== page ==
Total greywater recycling system (greywater to potable)
A water recycling system that recycled every last drop of water, or very nearly, at least would be pretty awesome. Of course once you get to the level where water can be added by the rain and the (clean) water can be easily disposed of, there are going to be some diminishing returns. Nevertheless, let’s think about it – it might turn out that it isn’t that much harder to recycle all the water vs most of it.
If it was small enough, you could take it anywhere and still be able to take a shower, do laundry, cook, etc. Off grid power systems are well developed and well known, but off grid water seems to get a lot less attention. The usual approach is just rainwater, maybe with “recycling” some of the water to flush the toilet – so not exactly portable, and requires a pretty big roof (I estimate minimum 60 M2 for a single person in my area).
When I started thinking about this, of course you start reading about it, and there are just so many systems that clean water to various degrees. There’s usually primary, secondary, and tertiary treatment in the context of sewage treatment plants. Tertiary can mean different things in different contexts, but in the context of sewage treatment it means treating it past basic particulate removal (primary), past digesting the material with bacteria to reduce the Biochemical oxygen demand (BOD, sort of a measure of the amount of stuff present that is food to bacteria) (secondary), then removing the nitrogen compounds and some of the phosphorus with more bacterial digestion, or by adding various chemicals to precipitate the phosphorus, flocculate the particles, adjust the PH, disinfect, etc. That’s nowhere near the level where you can drink it, but sewage treatment lingo ends there. Anything beyond that is still a tertiary treatment method.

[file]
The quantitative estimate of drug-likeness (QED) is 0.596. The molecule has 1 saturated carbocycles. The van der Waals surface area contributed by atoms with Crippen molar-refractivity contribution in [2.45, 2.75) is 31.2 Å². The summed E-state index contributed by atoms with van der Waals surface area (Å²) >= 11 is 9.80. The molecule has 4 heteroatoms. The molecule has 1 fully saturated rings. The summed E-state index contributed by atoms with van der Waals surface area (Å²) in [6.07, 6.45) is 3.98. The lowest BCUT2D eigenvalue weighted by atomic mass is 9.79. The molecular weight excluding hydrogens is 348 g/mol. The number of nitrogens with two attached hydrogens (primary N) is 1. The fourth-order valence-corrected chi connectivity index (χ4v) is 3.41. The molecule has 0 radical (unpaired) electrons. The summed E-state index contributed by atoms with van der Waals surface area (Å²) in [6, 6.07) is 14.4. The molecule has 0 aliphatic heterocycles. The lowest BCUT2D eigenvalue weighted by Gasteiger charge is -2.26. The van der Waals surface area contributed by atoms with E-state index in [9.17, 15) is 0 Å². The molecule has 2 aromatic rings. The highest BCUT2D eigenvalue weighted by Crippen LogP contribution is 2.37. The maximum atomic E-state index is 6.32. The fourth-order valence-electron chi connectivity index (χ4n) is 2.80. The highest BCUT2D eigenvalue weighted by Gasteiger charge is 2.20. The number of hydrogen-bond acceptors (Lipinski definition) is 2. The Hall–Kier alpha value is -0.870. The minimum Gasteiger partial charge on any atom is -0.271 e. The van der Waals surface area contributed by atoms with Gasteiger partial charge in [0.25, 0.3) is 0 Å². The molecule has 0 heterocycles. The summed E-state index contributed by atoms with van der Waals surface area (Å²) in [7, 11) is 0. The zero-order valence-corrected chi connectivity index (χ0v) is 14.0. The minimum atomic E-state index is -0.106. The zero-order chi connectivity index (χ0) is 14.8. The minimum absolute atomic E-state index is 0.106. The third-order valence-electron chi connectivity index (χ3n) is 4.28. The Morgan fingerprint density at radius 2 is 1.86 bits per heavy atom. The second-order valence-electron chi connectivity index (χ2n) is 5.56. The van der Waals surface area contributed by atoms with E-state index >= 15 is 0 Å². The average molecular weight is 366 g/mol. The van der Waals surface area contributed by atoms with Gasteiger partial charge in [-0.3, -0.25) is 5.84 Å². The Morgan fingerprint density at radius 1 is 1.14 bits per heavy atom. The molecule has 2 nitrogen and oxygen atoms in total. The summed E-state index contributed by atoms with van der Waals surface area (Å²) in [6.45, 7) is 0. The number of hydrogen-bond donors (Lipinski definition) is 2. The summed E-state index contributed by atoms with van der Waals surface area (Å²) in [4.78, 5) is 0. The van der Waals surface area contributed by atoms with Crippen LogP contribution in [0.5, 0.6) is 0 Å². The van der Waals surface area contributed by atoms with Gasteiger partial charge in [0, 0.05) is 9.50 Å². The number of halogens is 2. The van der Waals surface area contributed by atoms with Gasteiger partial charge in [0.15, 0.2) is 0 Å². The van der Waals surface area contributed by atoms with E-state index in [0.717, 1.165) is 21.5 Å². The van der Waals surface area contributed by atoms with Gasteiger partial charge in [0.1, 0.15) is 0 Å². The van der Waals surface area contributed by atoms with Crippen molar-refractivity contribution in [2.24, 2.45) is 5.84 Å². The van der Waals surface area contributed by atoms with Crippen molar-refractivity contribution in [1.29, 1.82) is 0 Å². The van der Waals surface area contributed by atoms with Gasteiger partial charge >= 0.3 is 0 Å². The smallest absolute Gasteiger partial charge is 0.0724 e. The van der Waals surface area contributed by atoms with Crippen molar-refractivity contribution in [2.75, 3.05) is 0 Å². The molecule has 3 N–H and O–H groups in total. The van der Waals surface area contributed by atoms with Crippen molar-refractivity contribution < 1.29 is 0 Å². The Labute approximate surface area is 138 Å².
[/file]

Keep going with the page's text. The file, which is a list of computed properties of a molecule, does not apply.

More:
Then, on the supply side, the legal rules vary for what can and can’t be used in various situations (toilet flushing, irrigation, etc.) depending on where you live. The reality based rules are going to be based, of course, on bacterial and chemical contaminants. In municipal recycling there is a lot of concern that the standards used for deciding how safe water is, and what it would be safe enough to use it for, can’t list every compound known to humankind, and of course toxicology data is pretty scarce for a lot – nay, most – of the compounds in municipal sewage water, that may or may not make it past the various treatment stages. The water standards used right now focus on chemicals that were traditionally found and could pose a risk, in the water, when it came from rivers etc. rather than straight from the sewage lines.
Nevertheless, science certainly has some handle on these contaminants, like personal care products and pharmaceuticals (PCPPs), and like said in a previous post, municipalities can recycle the water if they want to. There are some docs about all this in the archive file. It is mostly the PCPPs and toxic stuff from cleaning solutions and industry etc. that are the big deal. I still need to read up more about this.
Anyway, you can see that at the end on the day, it can make a lot of sense to take a contaminant-based approach, rather than classifying water in broad categories, but it’s just that there are so many different contaminants to consider. Plus, sometimes it makes a lot of sense to say something like “Activated carbon can remove organic compounds pretty effectively”, even though it’s capacity to remove stuff will be different for different organic chemicals, and different types of activated carbon. You can also test for broad categories of stuff much more easily that specific chemicals, and of course saying that sewage is harder to treat and more dangerous and therefore belongs in a different category that greywater makes some sense (though they are more similar that I thought, I can tell you that).
Fortunately, things are simplified in a home treatment system, where, as I mentioned in a previous post, you can separate the water streams, on both the supply and disposal side, and there are other safety-enhancing factors. The main problem from a practical standpoint of building a home treatment system, especially one small enough to fit in a tinyhouse comfortably, is getting the parts, and monitoring the water quality, though the need for the latter is reduced by separating water streams.
I’ll put the ideas for a practical system in a separate post…